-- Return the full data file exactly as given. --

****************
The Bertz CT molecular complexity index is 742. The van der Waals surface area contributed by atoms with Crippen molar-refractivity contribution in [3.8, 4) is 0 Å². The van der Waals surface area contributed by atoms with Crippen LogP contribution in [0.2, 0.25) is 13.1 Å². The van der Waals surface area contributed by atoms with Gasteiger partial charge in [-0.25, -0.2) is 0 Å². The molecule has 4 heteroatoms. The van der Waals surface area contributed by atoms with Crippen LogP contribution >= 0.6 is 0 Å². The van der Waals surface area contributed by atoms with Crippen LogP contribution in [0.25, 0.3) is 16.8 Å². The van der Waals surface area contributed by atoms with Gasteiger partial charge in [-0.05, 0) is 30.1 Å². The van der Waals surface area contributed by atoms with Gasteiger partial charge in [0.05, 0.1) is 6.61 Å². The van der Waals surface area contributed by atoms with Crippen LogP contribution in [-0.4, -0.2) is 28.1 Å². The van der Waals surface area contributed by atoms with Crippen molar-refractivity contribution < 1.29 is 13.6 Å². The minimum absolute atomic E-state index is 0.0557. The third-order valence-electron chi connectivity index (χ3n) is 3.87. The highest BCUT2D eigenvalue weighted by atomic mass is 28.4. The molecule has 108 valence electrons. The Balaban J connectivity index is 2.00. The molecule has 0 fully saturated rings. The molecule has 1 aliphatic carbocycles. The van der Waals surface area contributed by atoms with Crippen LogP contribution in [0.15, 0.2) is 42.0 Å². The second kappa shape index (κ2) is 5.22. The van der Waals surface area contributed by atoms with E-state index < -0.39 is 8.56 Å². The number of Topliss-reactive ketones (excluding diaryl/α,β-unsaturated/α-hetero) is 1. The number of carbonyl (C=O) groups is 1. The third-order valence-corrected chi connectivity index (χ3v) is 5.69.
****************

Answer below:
The Bertz CT molecular complexity index is 742. The van der Waals surface area contributed by atoms with Crippen molar-refractivity contribution in [3.8, 4) is 0 Å². The van der Waals surface area contributed by atoms with Crippen LogP contribution in [0.2, 0.25) is 13.1 Å². The van der Waals surface area contributed by atoms with Gasteiger partial charge in [-0.25, -0.2) is 0 Å². The molecule has 4 heteroatoms. The van der Waals surface area contributed by atoms with Crippen LogP contribution >= 0.6 is 0 Å². The van der Waals surface area contributed by atoms with Crippen LogP contribution in [0.25, 0.3) is 16.8 Å². The van der Waals surface area contributed by atoms with Gasteiger partial charge in [-0.05, 0) is 30.1 Å². The van der Waals surface area contributed by atoms with Gasteiger partial charge in [0.05, 0.1) is 6.61 Å². The van der Waals surface area contributed by atoms with Crippen LogP contribution in [-0.4, -0.2) is 28.1 Å². The van der Waals surface area contributed by atoms with Crippen molar-refractivity contribution < 1.29 is 13.6 Å². The minimum absolute atomic E-state index is 0.0557. The third-order valence-electron chi connectivity index (χ3n) is 3.87. The highest BCUT2D eigenvalue weighted by atomic mass is 28.4. The molecule has 108 valence electrons. The Balaban J connectivity index is 2.00. The molecule has 0 fully saturated rings. The molecule has 1 aliphatic carbocycles. The van der Waals surface area contributed by atoms with Crippen LogP contribution in [0.15, 0.2) is 42.0 Å². The second kappa shape index (κ2) is 5.22. The van der Waals surface area contributed by atoms with E-state index < -0.39 is 8.56 Å². The number of Topliss-reactive ketones (excluding diaryl/α,β-unsaturated/α-hetero) is 1. The number of carbonyl (C=O) groups is 1. The third-order valence-corrected chi connectivity index (χ3v) is 5.69.